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Amherst Basin, NS  Lighthouse destroyed.   

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Amherst Basin Lighthouse

The upper portion of the Bay of Fundy between New Brunswick and Nova Scotia is known as Chignecto Bay. Towards its northern limits, this bay is forked, with the tip of the dividing peninsula known as Cape Maranguin. The western fork is known as Shepody Bay and leads to the Petitcodiac and Memramcook Rivers, while the eastern fork is known as Cumberland Basin and leads to Maccan River and River Hebert.

Following the expulsion of the Acadians, immigrants from Yorkshire settled at the mouth of River Hebert near what is now Amherst in 1764. United Empire Loyalists, who fled the American colonies during the American Revolution, helped increased the population, and during the nineteenth century, Amherst became an important regional centre for shipbuilding and for providing services to outlying communities. The importance of Amherst in Canadian history is evident in four of its former residents being Fathers of Confederation: Edward B. Chandler, Robert B. Dickey, Jonathan McCully, and Sir Charles Tupper. Tupper went on to become the sixth prime minister of Canada, those his term only lasted sixty-nine days.

When the Intercolonial Railway of Canada’s line linking Quebec to Halifax chose a route that passed through Amherst, the community experienced unprecedented industrialization in the late 1870s. In 1908, the manufacturing output of Amherst’s industries exceeded that of any other centre in the Maritime Provinces.

In 1908, the Department of Marine had a set of range lights constructed at Amherst as noted in its annual report for that year:

Two wooden range light towers were erected at Amherst. The towers are square in plan, with sloping sides, lantern galleries, and are surmounted by square wooden lanterns. The back tower, on a concrete foundation, is 20 feet square at its base and is 42 ½ feet high from base to vane on the ventilator. The front tower, on a concrete foundation, is 12 feet square at its base, and is 22 ½ feet high from base to ventilator on lantern. The work was done by contact, by Mr. J.H. McKay, of Amherst, the contact price being $2,300.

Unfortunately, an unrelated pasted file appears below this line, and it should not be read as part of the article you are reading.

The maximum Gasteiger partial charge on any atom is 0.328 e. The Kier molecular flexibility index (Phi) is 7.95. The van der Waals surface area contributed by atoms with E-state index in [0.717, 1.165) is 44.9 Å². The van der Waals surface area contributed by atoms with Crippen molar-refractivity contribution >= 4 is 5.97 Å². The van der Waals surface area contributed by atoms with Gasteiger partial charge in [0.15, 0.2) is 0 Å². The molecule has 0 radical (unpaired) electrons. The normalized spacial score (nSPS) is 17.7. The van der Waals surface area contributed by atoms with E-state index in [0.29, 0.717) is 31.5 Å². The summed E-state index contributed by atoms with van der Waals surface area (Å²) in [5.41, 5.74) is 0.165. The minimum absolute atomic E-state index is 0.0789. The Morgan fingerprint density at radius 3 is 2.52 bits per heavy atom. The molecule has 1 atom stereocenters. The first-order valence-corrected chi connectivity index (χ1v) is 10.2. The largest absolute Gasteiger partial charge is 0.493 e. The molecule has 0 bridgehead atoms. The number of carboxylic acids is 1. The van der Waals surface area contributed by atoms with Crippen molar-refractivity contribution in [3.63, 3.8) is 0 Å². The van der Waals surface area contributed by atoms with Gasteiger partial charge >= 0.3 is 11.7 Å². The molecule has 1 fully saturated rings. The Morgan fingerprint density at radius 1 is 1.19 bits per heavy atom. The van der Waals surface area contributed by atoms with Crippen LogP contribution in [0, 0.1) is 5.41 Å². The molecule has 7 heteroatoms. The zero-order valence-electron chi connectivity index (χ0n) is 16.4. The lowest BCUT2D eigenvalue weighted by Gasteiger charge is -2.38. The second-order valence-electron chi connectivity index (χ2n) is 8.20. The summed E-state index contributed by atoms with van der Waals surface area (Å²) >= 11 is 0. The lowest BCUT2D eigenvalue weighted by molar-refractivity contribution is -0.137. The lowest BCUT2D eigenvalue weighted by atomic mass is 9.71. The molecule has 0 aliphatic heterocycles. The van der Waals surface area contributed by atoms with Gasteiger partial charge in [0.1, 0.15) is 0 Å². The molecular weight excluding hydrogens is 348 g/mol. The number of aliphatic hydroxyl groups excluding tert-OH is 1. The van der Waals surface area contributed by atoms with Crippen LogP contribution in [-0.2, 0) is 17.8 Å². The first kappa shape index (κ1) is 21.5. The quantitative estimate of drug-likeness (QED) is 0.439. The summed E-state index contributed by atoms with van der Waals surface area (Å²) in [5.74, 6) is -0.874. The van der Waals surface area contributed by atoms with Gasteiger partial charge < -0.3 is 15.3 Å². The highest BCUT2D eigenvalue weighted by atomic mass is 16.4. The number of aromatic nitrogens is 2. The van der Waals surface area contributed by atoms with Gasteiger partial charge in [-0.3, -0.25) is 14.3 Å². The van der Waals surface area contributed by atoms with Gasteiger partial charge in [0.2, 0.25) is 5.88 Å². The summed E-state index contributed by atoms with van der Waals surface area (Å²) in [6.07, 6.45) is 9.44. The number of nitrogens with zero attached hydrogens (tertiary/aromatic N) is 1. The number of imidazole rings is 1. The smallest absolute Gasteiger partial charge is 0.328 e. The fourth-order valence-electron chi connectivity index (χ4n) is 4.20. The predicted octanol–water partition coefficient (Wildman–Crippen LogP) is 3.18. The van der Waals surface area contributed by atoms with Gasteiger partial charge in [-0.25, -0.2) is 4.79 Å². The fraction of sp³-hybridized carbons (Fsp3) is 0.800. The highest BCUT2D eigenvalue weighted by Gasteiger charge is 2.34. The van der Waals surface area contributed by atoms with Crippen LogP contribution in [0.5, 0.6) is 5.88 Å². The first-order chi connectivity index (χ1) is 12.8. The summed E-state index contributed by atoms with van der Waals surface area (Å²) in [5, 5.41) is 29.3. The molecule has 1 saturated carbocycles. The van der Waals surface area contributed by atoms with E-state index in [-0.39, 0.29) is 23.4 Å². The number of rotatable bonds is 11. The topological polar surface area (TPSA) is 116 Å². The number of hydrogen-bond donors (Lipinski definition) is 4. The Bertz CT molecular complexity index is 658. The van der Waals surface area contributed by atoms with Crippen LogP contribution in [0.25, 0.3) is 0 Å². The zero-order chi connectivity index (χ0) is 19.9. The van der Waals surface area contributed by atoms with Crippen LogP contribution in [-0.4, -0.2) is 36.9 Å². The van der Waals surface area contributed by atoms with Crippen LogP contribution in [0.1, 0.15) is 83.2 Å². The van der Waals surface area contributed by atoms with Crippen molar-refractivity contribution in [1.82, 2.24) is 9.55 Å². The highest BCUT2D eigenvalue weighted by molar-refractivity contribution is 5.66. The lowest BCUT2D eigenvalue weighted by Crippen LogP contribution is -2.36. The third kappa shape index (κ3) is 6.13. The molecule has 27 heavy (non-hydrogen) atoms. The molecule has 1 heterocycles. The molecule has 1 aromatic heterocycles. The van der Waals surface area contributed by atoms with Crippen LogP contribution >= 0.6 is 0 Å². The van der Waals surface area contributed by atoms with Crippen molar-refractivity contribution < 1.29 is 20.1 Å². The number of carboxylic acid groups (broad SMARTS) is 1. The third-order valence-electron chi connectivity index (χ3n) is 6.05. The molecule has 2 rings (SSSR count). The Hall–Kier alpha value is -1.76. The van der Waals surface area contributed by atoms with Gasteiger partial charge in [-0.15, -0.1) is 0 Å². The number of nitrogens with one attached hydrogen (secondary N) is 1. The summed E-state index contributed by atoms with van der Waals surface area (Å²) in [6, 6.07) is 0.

William Shea was hired as the first keeper of the range lights at an annual salary of $180.

In 1909, a light was established on the outed end of the government wharf at Amherst Point in the form of an anchor les lantern that was raised on a mast to a height of twenty-six feet above high water.

Due to failed economic policies of the federal and provincial governments and the effects of World War I, Amherst’s prosperity declined. A prisoner-of-war camp existed at Malleable Iron Foundry in Amherst from 1915 to 1919, and Leon Trotsky, a Russian revolutionary, was incarcerated there for one month following his arrest in Halifax in 1917.

The range lights at Amherst Basin were discontinued in 1920. The wharf light at Amherst Point served until 1929, when it too was discontinued.

Signs of Amherst’s former prosperity are evident in the fine historic dwellings on Victoria Street.

Keepers: William Shea (1908 – 1913), W.S. Tait (1913 – 1920).


  1. Annual Report of the Department of Marine and Fisheries, various years.

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